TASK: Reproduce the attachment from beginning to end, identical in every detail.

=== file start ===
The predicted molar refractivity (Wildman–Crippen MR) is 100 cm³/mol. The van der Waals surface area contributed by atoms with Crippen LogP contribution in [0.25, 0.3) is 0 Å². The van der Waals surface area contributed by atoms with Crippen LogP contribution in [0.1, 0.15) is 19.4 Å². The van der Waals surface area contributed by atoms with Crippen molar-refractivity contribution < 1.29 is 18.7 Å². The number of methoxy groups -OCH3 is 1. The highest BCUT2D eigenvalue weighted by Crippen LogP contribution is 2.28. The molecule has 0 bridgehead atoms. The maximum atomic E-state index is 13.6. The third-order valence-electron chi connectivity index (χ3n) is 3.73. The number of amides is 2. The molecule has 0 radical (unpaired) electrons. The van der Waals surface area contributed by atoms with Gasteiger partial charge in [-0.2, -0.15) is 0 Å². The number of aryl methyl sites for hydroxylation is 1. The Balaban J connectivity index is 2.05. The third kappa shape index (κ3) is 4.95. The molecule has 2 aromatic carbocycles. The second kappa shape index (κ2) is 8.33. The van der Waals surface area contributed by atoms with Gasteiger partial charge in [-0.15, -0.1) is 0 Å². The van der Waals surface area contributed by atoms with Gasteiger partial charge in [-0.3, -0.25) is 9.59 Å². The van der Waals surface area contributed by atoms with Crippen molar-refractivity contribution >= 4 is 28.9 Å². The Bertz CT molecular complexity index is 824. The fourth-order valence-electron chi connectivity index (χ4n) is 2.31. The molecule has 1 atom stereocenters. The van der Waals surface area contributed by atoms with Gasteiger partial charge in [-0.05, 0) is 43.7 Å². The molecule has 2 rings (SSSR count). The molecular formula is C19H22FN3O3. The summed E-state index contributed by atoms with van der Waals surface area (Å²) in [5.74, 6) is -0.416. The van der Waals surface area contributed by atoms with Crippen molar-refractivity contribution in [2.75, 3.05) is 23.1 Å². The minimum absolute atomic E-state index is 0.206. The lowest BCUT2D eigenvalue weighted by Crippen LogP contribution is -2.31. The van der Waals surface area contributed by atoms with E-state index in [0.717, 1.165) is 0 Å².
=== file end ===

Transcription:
The predicted molar refractivity (Wildman–Crippen MR) is 100 cm³/mol. The van der Waals surface area contributed by atoms with Crippen LogP contribution in [0.25, 0.3) is 0 Å². The van der Waals surface area contributed by atoms with Crippen LogP contribution in [0.1, 0.15) is 19.4 Å². The van der Waals surface area contributed by atoms with Crippen molar-refractivity contribution < 1.29 is 18.7 Å². The number of methoxy groups -OCH3 is 1. The highest BCUT2D eigenvalue weighted by Crippen LogP contribution is 2.28. The molecule has 0 bridgehead atoms. The maximum atomic E-state index is 13.6. The third-order valence-electron chi connectivity index (χ3n) is 3.73. The number of amides is 2. The molecule has 0 radical (unpaired) electrons. The van der Waals surface area contributed by atoms with Gasteiger partial charge in [-0.2, -0.15) is 0 Å². The number of aryl methyl sites for hydroxylation is 1. The Balaban J connectivity index is 2.05. The third kappa shape index (κ3) is 4.95. The molecule has 2 aromatic carbocycles. The second kappa shape index (κ2) is 8.33. The van der Waals surface area contributed by atoms with Gasteiger partial charge in [-0.15, -0.1) is 0 Å². The van der Waals surface area contributed by atoms with Gasteiger partial charge in [-0.3, -0.25) is 9.59 Å². The van der Waals surface area contributed by atoms with Crippen molar-refractivity contribution >= 4 is 28.9 Å². The Bertz CT molecular complexity index is 824. The fourth-order valence-electron chi connectivity index (χ4n) is 2.31. The molecule has 1 atom stereocenters. The van der Waals surface area contributed by atoms with Gasteiger partial charge in [-0.05, 0) is 43.7 Å². The molecule has 2 rings (SSSR count). The molecular formula is C19H22FN3O3. The summed E-state index contributed by atoms with van der Waals surface area (Å²) in [5.74, 6) is -0.416. The van der Waals surface area contributed by atoms with Crippen molar-refractivity contribution in [2.75, 3.05) is 23.1 Å². The minimum absolute atomic E-state index is 0.206. The lowest BCUT2D eigenvalue weighted by Crippen LogP contribution is -2.31. The van der Waals surface area contributed by atoms with E-state index in [0.717, 1.165) is 0 Å².